Glengoyne 25 year old launched in Australia

A day in the Hunter with Glengoyne

A little while back I received a cordial invite to spend the day in the Hunter Valley, eating delicious food and tasting the full line-up of Glengoyne whiskies. Let’s just say that it didn’t take too long for me to RSVP.

Arriving in the Hunter Valley

After the two and a bit hour trek north, we arrived at the Glenguin Estate in one of New South Wales’ premier wine-producing regions, the Hunter Valley. The location may seem rather extravagant and somewhat out of the way for a tasting (hey, I wasn’t complaining!), but it was actually chosen for good reason.

You see, Glenguin Estate and Glengoyne distillery have a rather intimate family connection dating back well over one hundred years. The full story is explored here, but it essentially begins with Arthur William Tedder, born in Glenguin, Scotland to a Customs and Excise officer of the Glengoyne distillery.

Fast forward a few generations and we’re introduced to Arthur’s grandson, Lord Robin Tedder. After leaving Scotland in his teens Lord Robin, the third Baron of Glenguin, eventually settled in NSW’s Hunter Valley. Here he established the Glenguin Estate in 1988, thus giving us the wonderful reason to be here on a warm winter’s day.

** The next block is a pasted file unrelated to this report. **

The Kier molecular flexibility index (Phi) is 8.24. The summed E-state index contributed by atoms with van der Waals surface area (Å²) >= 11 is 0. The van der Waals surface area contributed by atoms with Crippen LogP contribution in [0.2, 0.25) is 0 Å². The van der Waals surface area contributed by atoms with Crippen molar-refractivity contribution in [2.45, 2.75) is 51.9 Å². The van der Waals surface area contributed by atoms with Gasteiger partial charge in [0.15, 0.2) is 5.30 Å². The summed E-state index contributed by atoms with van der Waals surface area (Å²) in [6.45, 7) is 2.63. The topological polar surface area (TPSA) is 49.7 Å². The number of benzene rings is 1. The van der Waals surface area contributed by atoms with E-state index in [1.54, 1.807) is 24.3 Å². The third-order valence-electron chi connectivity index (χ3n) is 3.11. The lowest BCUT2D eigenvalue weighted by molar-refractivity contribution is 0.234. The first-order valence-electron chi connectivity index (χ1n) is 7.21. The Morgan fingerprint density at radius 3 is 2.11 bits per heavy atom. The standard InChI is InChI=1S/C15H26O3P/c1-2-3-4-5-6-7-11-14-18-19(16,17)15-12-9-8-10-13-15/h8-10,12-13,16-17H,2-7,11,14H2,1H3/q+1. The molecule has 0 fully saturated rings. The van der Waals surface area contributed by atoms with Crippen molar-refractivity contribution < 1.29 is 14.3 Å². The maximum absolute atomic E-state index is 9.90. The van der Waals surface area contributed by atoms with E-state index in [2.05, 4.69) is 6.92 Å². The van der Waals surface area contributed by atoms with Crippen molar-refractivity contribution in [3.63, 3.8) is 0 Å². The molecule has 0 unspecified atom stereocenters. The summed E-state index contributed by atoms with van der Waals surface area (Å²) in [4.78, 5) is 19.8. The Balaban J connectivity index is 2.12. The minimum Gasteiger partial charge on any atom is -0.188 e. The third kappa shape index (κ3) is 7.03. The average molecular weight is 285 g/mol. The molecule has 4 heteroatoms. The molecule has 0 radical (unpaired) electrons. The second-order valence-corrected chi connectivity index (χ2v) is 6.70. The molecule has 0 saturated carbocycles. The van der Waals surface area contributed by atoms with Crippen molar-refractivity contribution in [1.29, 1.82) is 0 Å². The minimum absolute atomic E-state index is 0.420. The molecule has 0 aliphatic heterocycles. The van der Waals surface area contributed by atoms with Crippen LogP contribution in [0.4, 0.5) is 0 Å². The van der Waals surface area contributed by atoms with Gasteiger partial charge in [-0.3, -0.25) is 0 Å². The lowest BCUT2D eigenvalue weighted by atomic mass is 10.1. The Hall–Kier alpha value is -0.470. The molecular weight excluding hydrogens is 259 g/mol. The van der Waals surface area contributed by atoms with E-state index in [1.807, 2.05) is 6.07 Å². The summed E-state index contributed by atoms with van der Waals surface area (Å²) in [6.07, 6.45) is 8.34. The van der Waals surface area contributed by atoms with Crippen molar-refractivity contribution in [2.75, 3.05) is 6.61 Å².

Glenguin Estate
Image courtesy of DEC PR 

Being winter, the vines were rather bare and the property was perhaps not as lively as it would be at other times of the year. But one thing was still apparent, and that was how peaceful and serene this place was – can you believe that was a winter’s day!?

Jonathan Scott

Even Jonathan Scott – Glengoyne’s Asia Pacific Brand Ambassador – seemed pretty impressed.

In case you still doubted the Glenguin/Glengoyne connection, I spotted this interesting tube on the counter and dearly hoped we’d be tasting it.

Glengoyne 16 Glenguin

The story goes – around 2007, Glenguin sent 20 ex-shiraz casks over to Glengoyne in Dumgoyne, Scotland where they were filled with 16 year old Glengoyne whisky and left to work their magic. After being carefully monitored for a number of months, the ten best casks were selected and in June 2008, 3,800 individually numbered bottles were released.

Naturally I asked whether there happened to be a spare bottle lying around, but as I suspected, they’re all long gone. I wonder how the other ten casks are coming along?..

Jonathan Scott bringing Glengoyne to life

Re-entering the main room, it was time to take a seat with Jonathan and get down to business. Oh, and in case you’re wondering, yes, Jonathan is Scott by both name and heritage.

Scottish Kilt

Jonathan walked us through the history and heritage of Glengoyne, from Arthur Tedder’s days to the present. Personally, I love the history and stories almost as much as whisky itself, so here are some of the interesting tidbits that really appealed to my whisky nerdism: